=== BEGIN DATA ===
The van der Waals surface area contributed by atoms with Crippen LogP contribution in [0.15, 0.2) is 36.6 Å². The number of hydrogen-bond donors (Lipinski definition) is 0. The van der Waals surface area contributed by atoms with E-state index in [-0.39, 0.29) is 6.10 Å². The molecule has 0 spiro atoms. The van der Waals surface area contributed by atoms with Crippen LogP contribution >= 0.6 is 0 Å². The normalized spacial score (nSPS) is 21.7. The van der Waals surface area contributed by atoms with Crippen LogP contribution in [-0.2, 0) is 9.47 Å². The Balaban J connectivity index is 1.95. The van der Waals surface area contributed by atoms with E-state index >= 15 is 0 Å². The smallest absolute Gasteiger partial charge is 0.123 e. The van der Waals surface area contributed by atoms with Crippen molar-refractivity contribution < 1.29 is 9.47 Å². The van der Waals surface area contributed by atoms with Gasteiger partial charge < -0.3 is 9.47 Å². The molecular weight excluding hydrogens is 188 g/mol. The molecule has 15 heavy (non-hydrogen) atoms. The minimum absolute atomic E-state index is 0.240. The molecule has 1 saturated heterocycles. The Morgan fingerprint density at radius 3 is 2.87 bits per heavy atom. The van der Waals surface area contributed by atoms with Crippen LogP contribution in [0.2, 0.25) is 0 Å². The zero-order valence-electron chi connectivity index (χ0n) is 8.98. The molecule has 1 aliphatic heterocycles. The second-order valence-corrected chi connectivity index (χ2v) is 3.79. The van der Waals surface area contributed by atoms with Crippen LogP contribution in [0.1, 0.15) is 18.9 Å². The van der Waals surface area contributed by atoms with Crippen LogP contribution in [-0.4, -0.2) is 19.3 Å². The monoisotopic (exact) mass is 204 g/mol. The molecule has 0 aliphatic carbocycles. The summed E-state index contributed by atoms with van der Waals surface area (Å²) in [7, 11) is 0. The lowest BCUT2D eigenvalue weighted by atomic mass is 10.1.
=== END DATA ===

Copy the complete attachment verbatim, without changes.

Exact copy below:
The van der Waals surface area contributed by atoms with Crippen LogP contribution in [0.15, 0.2) is 36.6 Å². The number of hydrogen-bond donors (Lipinski definition) is 0. The van der Waals surface area contributed by atoms with E-state index in [-0.39, 0.29) is 6.10 Å². The molecule has 0 spiro atoms. The van der Waals surface area contributed by atoms with Crippen LogP contribution >= 0.6 is 0 Å². The normalized spacial score (nSPS) is 21.7. The van der Waals surface area contributed by atoms with Crippen LogP contribution in [-0.2, 0) is 9.47 Å². The Balaban J connectivity index is 1.95. The van der Waals surface area contributed by atoms with E-state index >= 15 is 0 Å². The smallest absolute Gasteiger partial charge is 0.123 e. The van der Waals surface area contributed by atoms with Crippen molar-refractivity contribution < 1.29 is 9.47 Å². The van der Waals surface area contributed by atoms with Gasteiger partial charge < -0.3 is 9.47 Å². The molecular weight excluding hydrogens is 188 g/mol. The molecule has 15 heavy (non-hydrogen) atoms. The minimum absolute atomic E-state index is 0.240. The molecule has 1 saturated heterocycles. The Morgan fingerprint density at radius 3 is 2.87 bits per heavy atom. The van der Waals surface area contributed by atoms with Crippen LogP contribution in [0.2, 0.25) is 0 Å². The zero-order valence-electron chi connectivity index (χ0n) is 8.98. The molecule has 1 aliphatic heterocycles. The second-order valence-corrected chi connectivity index (χ2v) is 3.79. The van der Waals surface area contributed by atoms with Crippen LogP contribution in [0.1, 0.15) is 18.9 Å². The van der Waals surface area contributed by atoms with Crippen LogP contribution in [-0.4, -0.2) is 19.3 Å². The monoisotopic (exact) mass is 204 g/mol. The molecule has 0 aliphatic carbocycles. The summed E-state index contributed by atoms with van der Waals surface area (Å²) in [7, 11) is 0. The lowest BCUT2D eigenvalue weighted by atomic mass is 10.1.